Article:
Many Utah college students are staying away from college debt, but they seem to be working too hard to do so. And their graduation rates are low. This is the desperation many students apparently face in their efforts to avoid the debt burdens so many Americans face. In most cases there’s no easy way to avoid debt, but a lot of really hard ways. According to an article by Brian Maffly in the Salt Lake Tribune:

During a typical week, Realtor Dan Smuin drives all over the Salt Lake Valley showing homes, like a 5,000-square-foot place up Emigration Canyon with five bedrooms and lovely views of the path followed by 70,000 Zion-bound Mormon settlers a century and a half ago.

But he also spends up to 18 hours in a University of Utah classroom. He doesn’t get sleep and doesn’t socialize on campus, but he is almost finished with a degree in human development and family studies. Smuin will be among the 5,513 U. undergraduates receiving bachelor’s degrees this year — eight years after he began his studies at Salt Lake Community College. He worked 40 to 60 hours a week the whole time and is completing college without a penny of student debt.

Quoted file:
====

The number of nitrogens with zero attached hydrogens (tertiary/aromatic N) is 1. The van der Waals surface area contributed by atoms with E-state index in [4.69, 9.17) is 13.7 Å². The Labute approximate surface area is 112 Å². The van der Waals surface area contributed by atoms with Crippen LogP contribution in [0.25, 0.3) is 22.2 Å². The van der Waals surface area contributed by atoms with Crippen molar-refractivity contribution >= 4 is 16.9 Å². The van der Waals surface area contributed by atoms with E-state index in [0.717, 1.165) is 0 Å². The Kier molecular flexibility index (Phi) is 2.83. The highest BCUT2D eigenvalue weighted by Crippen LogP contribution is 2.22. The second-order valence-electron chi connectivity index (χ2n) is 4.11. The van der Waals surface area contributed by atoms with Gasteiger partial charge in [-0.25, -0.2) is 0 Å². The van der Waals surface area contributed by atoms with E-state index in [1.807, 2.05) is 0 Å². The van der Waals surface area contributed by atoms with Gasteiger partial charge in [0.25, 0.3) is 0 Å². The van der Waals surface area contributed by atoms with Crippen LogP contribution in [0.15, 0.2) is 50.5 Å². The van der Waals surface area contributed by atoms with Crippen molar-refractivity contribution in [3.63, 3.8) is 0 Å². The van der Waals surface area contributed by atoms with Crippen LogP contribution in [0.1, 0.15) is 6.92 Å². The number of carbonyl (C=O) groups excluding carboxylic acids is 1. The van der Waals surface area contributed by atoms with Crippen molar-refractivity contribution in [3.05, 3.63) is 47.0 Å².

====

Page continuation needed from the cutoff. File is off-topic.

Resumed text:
Congratulations. People like Smuin are common in Utah. According to the article, while the average debt burden for college graduates is $25,250, the average Utah debt is only $15,509, the nation’s lowest. What’s more, only 44 percent of Utah’s college graduates even have debt, that’s the lowest percentage in the country.

About 68 percent of college graduates had education debt in 2010.

Not everyone thinks the no-debt plan is worth it, however. According to the article:

“A problem in Utah is we have a huge number of students working even though tuition is low,” Commission of Higher Education William Sederburg said. “You’re better off to go into debt and have a real college experience and not getting distracted on things that delay graduation.”

The accuracy of this statement remains a little unclear. While working a lot of hours (more than 20 hours a week) as a college student can cause students to drop out of college, it’s not really clear that the debt itself and “having a real college experience” is the best way to encourage students complete college faster.

That being said, the hard work plan isn’t much of a success either. The graduation rate for bachelor’s degree students in Utah is 51.5 percent. That means that only 51.5 percent of college students earn their bachelor’s degrees within six years. That’s among the lower rates in the country.

Nationally about 55 percent of college students earn their bachelor’s degrees within six years.

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Daniel Luzer is the news editor at Governing Magazine and former web editor of the Washington Monthly. Find him on Twitter: @Daniel_Luzer